A100 applicants (not including graduates) who achieve at least 2400 overall in the UKCAT and meet our minimum academic entry criteria will be given a score for their UCAS tariff based on achieved/predicted grades for all ‘tariffable’ criteria.  Candidates will be expected to have achieved or be predicted a UCAS tariff of 410 or more. 410 points must be achieved from  the main scoring Academic acceptable criteria . 50% of the weighting will be on Tariff and 50% on the UKCAT score 

We aim to interview approximately 800 applicants on the basis of UKCAT score and predicted UCAS tariff.  It is not possible to predict what the thresholds will be in any individual year, nor to use data from previous years to predict subsequent years’ thresholds, since it is essentially competitive and depends on who applies. Hence we do not plan to make this information public.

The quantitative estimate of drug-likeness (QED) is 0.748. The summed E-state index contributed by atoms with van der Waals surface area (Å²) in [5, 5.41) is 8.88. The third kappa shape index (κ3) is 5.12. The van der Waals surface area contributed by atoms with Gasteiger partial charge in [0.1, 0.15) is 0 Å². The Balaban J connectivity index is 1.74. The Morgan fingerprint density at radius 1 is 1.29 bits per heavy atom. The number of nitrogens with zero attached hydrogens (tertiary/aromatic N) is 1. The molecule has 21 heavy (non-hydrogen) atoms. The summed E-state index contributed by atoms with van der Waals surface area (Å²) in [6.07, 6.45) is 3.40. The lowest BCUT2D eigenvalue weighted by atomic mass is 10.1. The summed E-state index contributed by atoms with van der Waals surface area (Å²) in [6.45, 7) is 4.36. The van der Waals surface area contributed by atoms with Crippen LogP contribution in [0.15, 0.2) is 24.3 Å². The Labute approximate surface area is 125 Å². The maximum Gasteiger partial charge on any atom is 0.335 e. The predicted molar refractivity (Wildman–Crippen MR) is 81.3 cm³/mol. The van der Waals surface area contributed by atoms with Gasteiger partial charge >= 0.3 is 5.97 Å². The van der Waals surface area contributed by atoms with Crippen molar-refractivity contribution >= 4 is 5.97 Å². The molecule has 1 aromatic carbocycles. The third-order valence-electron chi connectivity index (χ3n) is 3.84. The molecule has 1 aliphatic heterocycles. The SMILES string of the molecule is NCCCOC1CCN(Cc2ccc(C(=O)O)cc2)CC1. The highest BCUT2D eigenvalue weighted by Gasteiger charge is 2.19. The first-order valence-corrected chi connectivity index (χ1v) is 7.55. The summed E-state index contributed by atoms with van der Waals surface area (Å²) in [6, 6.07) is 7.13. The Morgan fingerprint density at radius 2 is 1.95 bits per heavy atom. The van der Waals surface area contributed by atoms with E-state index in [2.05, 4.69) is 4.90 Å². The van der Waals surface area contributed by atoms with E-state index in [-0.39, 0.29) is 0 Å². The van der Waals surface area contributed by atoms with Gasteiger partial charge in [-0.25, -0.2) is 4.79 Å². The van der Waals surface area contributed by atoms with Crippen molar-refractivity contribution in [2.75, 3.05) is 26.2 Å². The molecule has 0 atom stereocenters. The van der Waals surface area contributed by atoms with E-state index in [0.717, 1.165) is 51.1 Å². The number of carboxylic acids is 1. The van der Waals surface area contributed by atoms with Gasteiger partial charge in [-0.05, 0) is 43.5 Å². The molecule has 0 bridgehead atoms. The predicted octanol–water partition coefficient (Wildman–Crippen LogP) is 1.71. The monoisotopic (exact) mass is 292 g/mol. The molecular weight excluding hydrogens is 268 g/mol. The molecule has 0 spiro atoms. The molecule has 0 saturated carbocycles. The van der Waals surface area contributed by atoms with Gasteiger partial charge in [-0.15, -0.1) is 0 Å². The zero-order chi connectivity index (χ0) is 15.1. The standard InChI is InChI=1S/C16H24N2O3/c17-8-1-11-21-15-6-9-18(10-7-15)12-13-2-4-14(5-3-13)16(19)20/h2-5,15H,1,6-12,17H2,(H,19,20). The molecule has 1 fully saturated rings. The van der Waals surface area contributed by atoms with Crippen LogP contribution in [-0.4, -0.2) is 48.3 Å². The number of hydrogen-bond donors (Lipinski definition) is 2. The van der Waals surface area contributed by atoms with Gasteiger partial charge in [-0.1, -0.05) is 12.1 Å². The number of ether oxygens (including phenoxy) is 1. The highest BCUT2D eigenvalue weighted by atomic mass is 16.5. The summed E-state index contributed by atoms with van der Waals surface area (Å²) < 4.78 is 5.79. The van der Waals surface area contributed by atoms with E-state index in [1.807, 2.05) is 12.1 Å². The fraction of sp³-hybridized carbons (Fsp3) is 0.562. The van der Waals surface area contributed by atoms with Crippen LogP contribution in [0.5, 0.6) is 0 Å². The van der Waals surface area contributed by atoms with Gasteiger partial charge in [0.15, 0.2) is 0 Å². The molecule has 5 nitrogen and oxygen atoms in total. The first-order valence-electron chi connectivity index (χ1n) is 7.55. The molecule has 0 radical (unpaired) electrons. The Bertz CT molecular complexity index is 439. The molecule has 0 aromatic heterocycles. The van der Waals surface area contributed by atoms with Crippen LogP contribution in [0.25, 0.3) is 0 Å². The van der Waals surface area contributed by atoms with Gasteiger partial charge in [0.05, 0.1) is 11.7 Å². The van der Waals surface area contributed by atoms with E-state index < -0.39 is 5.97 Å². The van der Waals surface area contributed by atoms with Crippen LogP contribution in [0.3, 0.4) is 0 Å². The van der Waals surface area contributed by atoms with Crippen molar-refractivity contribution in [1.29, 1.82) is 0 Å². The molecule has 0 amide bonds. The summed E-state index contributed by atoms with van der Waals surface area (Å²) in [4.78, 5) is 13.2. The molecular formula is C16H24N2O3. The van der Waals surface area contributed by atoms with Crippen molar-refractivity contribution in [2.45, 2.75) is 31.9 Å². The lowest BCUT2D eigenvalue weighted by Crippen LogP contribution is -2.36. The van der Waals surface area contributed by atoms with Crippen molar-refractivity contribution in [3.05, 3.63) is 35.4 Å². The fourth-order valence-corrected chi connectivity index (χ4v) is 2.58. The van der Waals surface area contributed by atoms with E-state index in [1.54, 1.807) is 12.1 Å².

UCAS tariff is made up of a number of academic and non-academic qualifications. Applicants are encouraged to review the list of ‘tariffable’ qualifications and must ensure that all qualifications they have taken and/or are taking are listed on their UCAS application in order to be taken into consideration. As well as AS and A2 levels, other examples of academic  tariffable qualifications include the Cambridge Pre-U, the International Baccalaureate, the Irish Leaving Certificate, and the non academic qualifications  Extended Project, BTEC level 3,  Music Examinations. We will calculate your tariff for all tariffable qualifications you list on your UCAS application including those that are not taken into consideration for meeting our minimum academic requirements e.g. An AS or A’level in General Studies or Critical Thinking.